Edward Hopper (22 July 1882, Upper Nyack, USA – 15 May 1967, New York, USA) is an American painter called “the poet of the era” and “the gloomy socialist realist”. Hopper liked painting since early childhood, and his parents supported his desire to become an artist. He learned at the New York Graphics School and the New York Art School. Despite the popularity of avant-garde painting trends, Hopper has always remained true to realism movement. The painter travelled a lot, drawing inspiration in empty freeways and in the streets of different cities.
Creative features of the artist Edward Hopper: he has invented his own special genre, “a portrait of a house”; on his canvases, alone standing buildings often appear. Hopper often painted deserted, seemingly life-deprived urban landscapes. And the stories with people appear to be peeped sneakily.
After the death of Edward Hopper, his wife Jo said to the artist’s biographer, “A New Yorker journalist tried once to write an essay on the Edward’s earthly way. And he could not. There was no material, no illustrations. There was nothing to write about. Only I could write his real biography. And it would be pure Dostoevsky.”
The definition given by Jo is quite consistent with the view about him that developed both during his years of life and after his death. “The poet of empty spaces”, “the gloomy socialist realist”, an artist who praised loneliness... During the century, he had been given many titles. His paintings are still called eerie, full of hopelessness; they are believed to contain echoes of the Great Depression and Pearl Harbour.
Hopper himself just languidly dismissed the tragic comparisons and highbrow epithets, or did not comment the criticism of his works at all. And when being asked to tell what the lone female figure in a meagrely arranged hotel room symbolized, he said in his characteristic low-key manner that he simply wanted to depict how light fell on walls and objects. Sometimes, when you look at his paintings, people there seem to be unnecessary. Though he treated himself to depict completely empty rooms with a sunshine geometric pattern only by the end of his time, in the pictures Rooms by the Sea (1951) and Sun in an Empty Room (1963). Edward Hopper was so eager to move away from people and was so much withdrawn that many connoisseurs of his art are surprised to learn that real African passion raged in his life.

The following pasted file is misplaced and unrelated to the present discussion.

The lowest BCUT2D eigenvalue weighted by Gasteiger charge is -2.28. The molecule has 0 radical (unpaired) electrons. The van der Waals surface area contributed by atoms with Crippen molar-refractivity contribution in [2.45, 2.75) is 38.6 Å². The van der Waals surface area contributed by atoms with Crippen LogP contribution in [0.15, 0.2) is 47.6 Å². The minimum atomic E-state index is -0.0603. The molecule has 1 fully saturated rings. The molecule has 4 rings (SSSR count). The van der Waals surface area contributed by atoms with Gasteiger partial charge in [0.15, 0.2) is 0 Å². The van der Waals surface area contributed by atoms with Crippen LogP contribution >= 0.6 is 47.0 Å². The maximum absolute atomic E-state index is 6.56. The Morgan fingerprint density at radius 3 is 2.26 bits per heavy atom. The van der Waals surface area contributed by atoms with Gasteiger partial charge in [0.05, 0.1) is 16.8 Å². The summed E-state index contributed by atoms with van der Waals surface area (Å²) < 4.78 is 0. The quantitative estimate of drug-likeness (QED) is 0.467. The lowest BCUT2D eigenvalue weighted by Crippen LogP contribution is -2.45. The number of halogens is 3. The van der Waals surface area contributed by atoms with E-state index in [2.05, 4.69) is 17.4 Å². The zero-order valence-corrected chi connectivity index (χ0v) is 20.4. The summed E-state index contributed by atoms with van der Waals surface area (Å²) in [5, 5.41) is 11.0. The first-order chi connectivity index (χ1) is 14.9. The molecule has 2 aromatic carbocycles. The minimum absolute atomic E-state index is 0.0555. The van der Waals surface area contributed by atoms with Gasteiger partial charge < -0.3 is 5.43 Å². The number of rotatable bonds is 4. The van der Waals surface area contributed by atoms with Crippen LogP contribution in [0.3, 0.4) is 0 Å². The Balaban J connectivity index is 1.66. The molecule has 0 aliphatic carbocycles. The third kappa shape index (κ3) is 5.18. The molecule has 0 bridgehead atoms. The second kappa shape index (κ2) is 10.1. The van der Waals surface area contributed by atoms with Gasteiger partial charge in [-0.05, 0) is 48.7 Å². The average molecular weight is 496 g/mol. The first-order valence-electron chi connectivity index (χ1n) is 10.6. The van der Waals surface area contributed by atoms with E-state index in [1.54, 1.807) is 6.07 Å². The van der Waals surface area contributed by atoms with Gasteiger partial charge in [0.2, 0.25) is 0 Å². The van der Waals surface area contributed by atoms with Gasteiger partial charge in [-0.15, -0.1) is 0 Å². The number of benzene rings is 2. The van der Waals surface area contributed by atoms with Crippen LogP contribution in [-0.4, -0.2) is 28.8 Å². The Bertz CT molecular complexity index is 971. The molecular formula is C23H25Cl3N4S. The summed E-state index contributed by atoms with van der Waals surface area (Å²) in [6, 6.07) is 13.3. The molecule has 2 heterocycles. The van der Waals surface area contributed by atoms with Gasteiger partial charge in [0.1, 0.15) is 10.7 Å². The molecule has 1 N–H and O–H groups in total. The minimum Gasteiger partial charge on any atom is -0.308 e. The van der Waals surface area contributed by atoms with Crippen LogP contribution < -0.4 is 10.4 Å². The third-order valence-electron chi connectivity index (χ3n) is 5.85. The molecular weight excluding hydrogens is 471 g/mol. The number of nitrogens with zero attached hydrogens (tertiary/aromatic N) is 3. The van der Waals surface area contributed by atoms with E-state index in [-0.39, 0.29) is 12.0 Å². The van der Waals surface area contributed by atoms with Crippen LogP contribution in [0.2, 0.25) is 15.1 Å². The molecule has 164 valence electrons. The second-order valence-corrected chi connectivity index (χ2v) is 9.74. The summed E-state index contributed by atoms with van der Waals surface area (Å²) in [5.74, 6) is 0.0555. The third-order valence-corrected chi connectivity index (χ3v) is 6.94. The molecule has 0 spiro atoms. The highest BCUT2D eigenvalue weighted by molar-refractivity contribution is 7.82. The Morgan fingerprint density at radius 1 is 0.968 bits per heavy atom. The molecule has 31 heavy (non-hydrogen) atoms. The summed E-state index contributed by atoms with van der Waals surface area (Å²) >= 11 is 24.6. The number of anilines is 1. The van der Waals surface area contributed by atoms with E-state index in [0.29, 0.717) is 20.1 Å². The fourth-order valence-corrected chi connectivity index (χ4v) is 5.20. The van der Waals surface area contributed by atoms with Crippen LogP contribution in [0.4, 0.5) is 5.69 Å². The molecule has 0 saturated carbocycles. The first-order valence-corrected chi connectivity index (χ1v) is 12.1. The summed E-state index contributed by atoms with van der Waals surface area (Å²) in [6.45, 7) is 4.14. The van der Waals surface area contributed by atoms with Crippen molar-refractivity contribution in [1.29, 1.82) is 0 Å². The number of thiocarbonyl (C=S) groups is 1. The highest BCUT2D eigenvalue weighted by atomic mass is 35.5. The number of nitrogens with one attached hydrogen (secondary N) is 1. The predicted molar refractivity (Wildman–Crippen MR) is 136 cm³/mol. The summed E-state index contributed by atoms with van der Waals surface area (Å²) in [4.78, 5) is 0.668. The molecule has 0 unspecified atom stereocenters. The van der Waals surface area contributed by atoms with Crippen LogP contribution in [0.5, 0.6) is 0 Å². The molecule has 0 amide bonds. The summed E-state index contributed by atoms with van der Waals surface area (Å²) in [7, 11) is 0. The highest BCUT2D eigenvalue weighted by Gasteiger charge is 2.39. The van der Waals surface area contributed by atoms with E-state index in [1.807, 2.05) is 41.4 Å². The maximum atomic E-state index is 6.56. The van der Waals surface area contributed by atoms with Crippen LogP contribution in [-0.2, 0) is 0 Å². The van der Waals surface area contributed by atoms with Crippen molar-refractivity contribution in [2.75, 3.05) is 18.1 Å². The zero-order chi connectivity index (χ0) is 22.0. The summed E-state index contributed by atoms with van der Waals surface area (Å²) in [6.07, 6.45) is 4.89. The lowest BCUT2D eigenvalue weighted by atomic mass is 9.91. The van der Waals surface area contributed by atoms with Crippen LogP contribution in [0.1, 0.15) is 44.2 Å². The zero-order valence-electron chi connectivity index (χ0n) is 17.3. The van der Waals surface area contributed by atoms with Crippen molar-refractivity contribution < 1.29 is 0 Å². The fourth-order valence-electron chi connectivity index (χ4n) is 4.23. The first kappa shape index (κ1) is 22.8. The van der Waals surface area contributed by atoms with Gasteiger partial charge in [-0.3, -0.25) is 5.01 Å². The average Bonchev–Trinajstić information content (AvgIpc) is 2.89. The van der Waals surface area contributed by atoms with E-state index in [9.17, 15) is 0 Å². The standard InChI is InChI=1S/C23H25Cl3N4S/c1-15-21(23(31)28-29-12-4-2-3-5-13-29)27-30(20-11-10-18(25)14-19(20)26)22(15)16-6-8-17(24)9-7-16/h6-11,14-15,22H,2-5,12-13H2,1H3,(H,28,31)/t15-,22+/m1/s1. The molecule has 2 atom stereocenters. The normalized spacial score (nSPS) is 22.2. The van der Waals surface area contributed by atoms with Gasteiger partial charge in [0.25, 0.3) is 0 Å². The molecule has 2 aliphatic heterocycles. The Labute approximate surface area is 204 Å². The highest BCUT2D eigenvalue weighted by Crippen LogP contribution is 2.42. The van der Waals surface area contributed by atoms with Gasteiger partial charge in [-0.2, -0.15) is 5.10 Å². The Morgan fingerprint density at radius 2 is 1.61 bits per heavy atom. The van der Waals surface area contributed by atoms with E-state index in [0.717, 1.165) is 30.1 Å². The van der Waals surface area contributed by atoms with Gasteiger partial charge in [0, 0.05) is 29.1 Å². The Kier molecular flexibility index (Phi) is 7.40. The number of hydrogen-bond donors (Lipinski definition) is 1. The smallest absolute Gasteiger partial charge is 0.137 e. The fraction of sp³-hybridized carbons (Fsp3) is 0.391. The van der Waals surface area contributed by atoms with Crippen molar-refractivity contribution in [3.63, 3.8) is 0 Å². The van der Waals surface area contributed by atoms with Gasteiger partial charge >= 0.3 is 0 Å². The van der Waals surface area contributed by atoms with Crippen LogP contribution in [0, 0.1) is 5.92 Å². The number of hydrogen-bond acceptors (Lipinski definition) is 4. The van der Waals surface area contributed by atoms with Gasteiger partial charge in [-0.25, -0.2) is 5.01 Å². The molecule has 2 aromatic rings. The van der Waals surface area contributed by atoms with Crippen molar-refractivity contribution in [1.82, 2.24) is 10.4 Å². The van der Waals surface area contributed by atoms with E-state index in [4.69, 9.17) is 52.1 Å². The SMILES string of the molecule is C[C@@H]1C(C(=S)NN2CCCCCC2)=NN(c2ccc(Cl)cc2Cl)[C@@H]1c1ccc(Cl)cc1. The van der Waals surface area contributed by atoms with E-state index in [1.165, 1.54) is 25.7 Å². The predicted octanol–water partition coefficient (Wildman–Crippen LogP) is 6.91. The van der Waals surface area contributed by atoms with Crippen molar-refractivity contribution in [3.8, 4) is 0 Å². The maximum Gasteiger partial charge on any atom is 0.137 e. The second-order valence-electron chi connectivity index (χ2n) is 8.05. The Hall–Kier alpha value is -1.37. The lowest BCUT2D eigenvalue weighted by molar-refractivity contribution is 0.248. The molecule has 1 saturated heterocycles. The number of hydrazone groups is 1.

The Lifelong Battle
Edward Hopper lived for almost 85 years, and most of his life he had to fight his way, break through and defend the recognition of his works’ value. Once impressed by the French impressionists (in 1962, he said that he still considered himself an impressionist), he stubbornly painted extremely realistic landscapes, interiors and portraits, which faced him with a necessity of fighting for popularity with a numerous army of disparate cubists, surrealists, abstractionists and avant-gardists. While his desire to adhere to the classical canons was not an attempt to form an opposition to the fashionable trends, but his hopeless conservative style of living.
He was born in 1882 into the family of a haberdasher. When Edward was 12, he was 180 centimeters high and rather skinny, that’s why classmates called him grasshopper. The boy was very worried about the jeering, turned inward and remained unconvertable and loathe to close relationship until the end of his life. Painting was the boy’s only escape. So it was quite natural, that he decided to devote himself to art. His parents cultivated the artistic taste in their children, took them to New York from their native Nyack to see art exhibitions and theatrical performances, and encouraged Edward's fascination with painting. However, when young Hopper decided to get a professional education, his father advised him to enter the New York Graphics School to be able to work in the advertising business and earn enough money. Upon completing the debt of an exemplary son, Edward nevertheless entered the New York Art School, and became a disciple of the famous American artist Robert Henry, who belonged to realistic style.